You Piss Me Off!! (Managing Anger, Frustration, and Vulnerability) - Blog#7 - 22 February 2019

And The Horse You Rode In On - 2010

And The Horse You Rode In On - 2010

We talked about love last week (because it was Valentine’s Day!) so let’s visit the darker side and examine anger today. For context, we’ll initially detour into a broader perspective on so-called “negative” emotions.

 Feelings are the Holy Grail of consciousness, the ultimate target for psychological and spiritual interventions. Control of thoughts and behaviors is important to us, not solely, but in large degree because of their impact on feelings. Humans are largely driven by the need to produce pleasurable feelings, or to at least maintain a neutral emotional tone by eliminating negative feelings. In our zeal to create positive and minimize negative feelings, it is easy to perceive uncomfortable feelings as enemies to be neutralized as quickly as possible. By suppressing negative feelings, we can banish them from our conscious mind, and thereby regain a more positive or neutral emotional state, at least temporarily. But that’s the rub: the benefit is temporary. By suppressing negative feelings, we add to a natural divide in the mind, conscious versus subconscious. Unfortunately, the mind is not a bottomless pit, feelings do not disappear forever, and the problems that generate such feelings are not resolved by suppressing them from consciousness. Feelings resurface when they are triggered, or when the problems that generated them reappear. Eventually they must be dealt with. Otherwise, the subconscious mind increasingly resembles a toxic waste dump, whose fumes rise and pollute our conscious well-being, or accumulate and explode when sparked. Examined from another angle, our minds want to resolve and eliminate pain, both at the moment, and permanently. The problem is that these two goals conflict, and often require opposite approaches. On the one hand, we want to eliminate pain at the moment, and suppression, as well as other numbing techniques (e.g., distraction, substance abuse), are often quite effective for immediate pain relief. However, permanent pain relief requires an understanding of the problem that creates the pain, and a strategy for resolving that problem. This requires us to approach, experience and explore our painful feelings, as well as the thoughts, memories, and events associated with these feelings. In other words, temporary pain must often be tolerated in order to reduce and prevent more lasting pain. There is wisdom in selective vulnerability.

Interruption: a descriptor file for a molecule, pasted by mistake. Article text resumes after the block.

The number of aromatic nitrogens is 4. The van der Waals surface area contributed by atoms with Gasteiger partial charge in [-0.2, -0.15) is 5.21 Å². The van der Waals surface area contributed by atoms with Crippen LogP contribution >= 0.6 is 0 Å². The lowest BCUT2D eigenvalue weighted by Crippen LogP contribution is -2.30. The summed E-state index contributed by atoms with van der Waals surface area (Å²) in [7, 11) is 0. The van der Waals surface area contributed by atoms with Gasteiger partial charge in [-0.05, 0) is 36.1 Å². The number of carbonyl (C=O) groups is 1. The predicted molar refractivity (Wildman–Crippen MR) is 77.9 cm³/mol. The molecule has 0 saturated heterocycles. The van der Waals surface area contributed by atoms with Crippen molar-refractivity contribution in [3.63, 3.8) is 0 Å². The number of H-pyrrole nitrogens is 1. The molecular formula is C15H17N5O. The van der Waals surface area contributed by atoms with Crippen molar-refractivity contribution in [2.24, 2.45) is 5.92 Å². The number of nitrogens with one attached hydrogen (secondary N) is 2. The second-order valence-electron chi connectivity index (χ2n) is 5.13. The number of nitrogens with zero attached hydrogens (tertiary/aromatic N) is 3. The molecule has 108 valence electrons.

Furthermore, emotional pain can even be considered our friend, in the sense that it provides abundant feedback regarding the nature of our problems, which can potentially lead to solutions for such problems. When you accidentally touch a red-hot stove burner, the alarming, painful burning sensation alerts you to quickly pull your hand away to prevent more severe injury. Likewise, listening to our painful feelings helps us understand the nature of our emotional problems and the solutions needed to allow us to feel better in the long run. Anxiety alerts us to threats, sadness indicates losses, anger signals an injustice, frustration reflects a blocked expectation, and guilt notifies us of a conflict between our values and our behavior. But this healthy feedback function of emotions can also be perverted, as each of these emotions has a malignant version as well. We can manufacture false threats via “What if?” catastrophic thinking, thereby turning ourselves into anxiety-ridden worrywarts. We can excessively dwell on our losses, withdraw into isolation and hopelessness, and become depressed. Instead of expecting reality, we can expect the world to conform to our wishes, and thereby “should all over” ourselves, creating undue frustration. We can create excessive “codependent” guilt by taking too much responsibility for others’ feelings or outcomes. And we can imagine false injustices, pose as a victim, blame others excessively, and thereby manufacture excessive anger.